ISS3 2018

Reservist Magazine is the award-winning official publication of the United States Coast Guard Reserve. Quarterly issues include news and feature articles about the men and women who comprise America's premier national maritime safety and security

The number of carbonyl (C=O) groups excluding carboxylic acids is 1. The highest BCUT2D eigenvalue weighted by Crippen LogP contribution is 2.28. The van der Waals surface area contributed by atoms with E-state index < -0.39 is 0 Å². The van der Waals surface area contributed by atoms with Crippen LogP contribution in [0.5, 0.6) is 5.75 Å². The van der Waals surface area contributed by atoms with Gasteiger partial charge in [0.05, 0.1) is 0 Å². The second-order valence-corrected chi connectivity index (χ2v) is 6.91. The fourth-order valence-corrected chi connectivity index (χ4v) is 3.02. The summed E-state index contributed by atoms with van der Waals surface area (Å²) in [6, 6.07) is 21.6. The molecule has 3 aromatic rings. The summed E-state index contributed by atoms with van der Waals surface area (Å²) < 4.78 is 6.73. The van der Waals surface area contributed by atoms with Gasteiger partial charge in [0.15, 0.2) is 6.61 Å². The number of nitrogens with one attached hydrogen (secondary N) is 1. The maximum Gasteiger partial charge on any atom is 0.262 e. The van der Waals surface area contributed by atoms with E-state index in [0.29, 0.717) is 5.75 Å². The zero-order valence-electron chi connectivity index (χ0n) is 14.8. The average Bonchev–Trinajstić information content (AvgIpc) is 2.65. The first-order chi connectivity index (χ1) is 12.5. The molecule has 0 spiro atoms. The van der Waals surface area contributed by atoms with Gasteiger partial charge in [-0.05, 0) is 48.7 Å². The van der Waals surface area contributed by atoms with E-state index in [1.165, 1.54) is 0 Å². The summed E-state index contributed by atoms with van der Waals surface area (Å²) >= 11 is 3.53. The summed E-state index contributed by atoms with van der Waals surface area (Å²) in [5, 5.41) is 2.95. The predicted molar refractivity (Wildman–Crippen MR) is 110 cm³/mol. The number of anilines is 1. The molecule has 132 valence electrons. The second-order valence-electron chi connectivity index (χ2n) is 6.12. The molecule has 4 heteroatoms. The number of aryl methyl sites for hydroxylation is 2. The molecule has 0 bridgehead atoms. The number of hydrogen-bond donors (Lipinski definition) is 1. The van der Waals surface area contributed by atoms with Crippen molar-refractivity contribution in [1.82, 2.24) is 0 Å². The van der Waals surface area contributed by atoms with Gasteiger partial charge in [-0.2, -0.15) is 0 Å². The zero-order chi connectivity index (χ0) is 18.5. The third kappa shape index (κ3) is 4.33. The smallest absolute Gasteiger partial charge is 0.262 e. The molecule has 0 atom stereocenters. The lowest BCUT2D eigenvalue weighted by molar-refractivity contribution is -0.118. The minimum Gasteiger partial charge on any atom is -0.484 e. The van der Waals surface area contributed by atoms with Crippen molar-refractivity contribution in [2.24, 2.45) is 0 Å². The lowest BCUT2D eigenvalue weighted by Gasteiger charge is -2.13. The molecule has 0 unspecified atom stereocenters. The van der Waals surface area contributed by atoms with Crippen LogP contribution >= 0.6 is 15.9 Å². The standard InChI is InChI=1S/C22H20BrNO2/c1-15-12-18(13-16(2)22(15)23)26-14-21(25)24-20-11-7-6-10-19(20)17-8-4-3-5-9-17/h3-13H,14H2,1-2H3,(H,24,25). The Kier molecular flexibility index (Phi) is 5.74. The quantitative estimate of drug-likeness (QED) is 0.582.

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job at Coast Guard Air Station Brooklyn, N.Y., Pearson began commuting home on the weekends to spend his own money on private flying lessons. "Coast Guard was where I started, but the story is all intertwined," said Pearson. He eventually earned both his aircrew wings with the Coast Guard and his private pilot's license in fixed wing aircraft. He kept going, adding additional ratings and working his way up to civilian flight instructor. He managed both career paths until 1998 when he left active duty to fly full time as a flight instructor for McGuire Air Force Base in New Jersey. He felt a little out of his element when he reported to his first unit as a Coast Guard reservist less than an hour away at Station Manasquan Inlet, N.J. He wouldn't stay long, though. After a new position took him too far outside reasonable commuting distance, he left the Coast Guard. Over the years, he encountered a lot of former Coast Guard pilots in the airline industry, and they encouraged him to go back despite a now 10-year break in service. Pearson found himself back in bootcamp at 39 years old, a plank owner of a brand-new program called the Direct Entry Petty Officer Training, or DEPOT. The first class had seven members. He laughed remembering how quick his machinery technician (MK) A-school instructors took note of him— not only was he the oldest student in the class, but he had aircrew wings and three rows of ribbons. After finishing boot camp for a second time, as well as completing a second A-school as a machinery technician (MK), he also found himself back at Station Manasquan Inlet for a second time. There, Pearson worked his way up to first class, and he became a section leader, as well as the first reservist qualified on the RBS II. He recently spent two weeks of active duty on TCTO maintenance doing interior work on the station's RBS II, leading the junior petty officers through the evolution. "[Being a reservist is] hard, but it's rewarding," said Pearson, who acknowledged the difficulty in keeping up with currency hours while maintaining his civilian career. "The fun part is being out on the water," he said, "especially in summertime, out on the water, with all the people." For Pearson, though, nothing compares to flying. After serving for several years as the standardization and training officer for Citation Air, he joined Chubb Insurance, and in 2017, he became their assistant chief pilot. He still flies just as much as any of his pilots, and while he does spend a lot of time away from home flying executives all over the world on the G450, G550, and G650ER, he's been able to visit Asia, Europe, Australia— places he never imagined he'd see in his life. He never takes it for granted that he can fly to any location in the world on the G6 with only one fuel stop. Getting to those places, though, is half the fun. "There's a certain thrill you get when it's a beautiful, sunny day, you're on the runway, you're cleared for take-off and you push the throttles up," said Pearson. "I've got a great view out of my office." � Petty Officer 1st Class William Pearson (center) stands with command and crew members from Station Manasquan Inlet, N.J., following a successful boat crew member (BCM) check ride last year. Also pictured are Petty Officer 2nd Class Wesley Pearson, Station Executive Officer in Charge Chief Petty Officer Zach Gray, Petty Officer 2nd Class Michael Goszka and Petty Officer 3rd Class Abigail Gall. Photo courtesy William Pearson. Issue 3 • 2018 � RESERVIST 21

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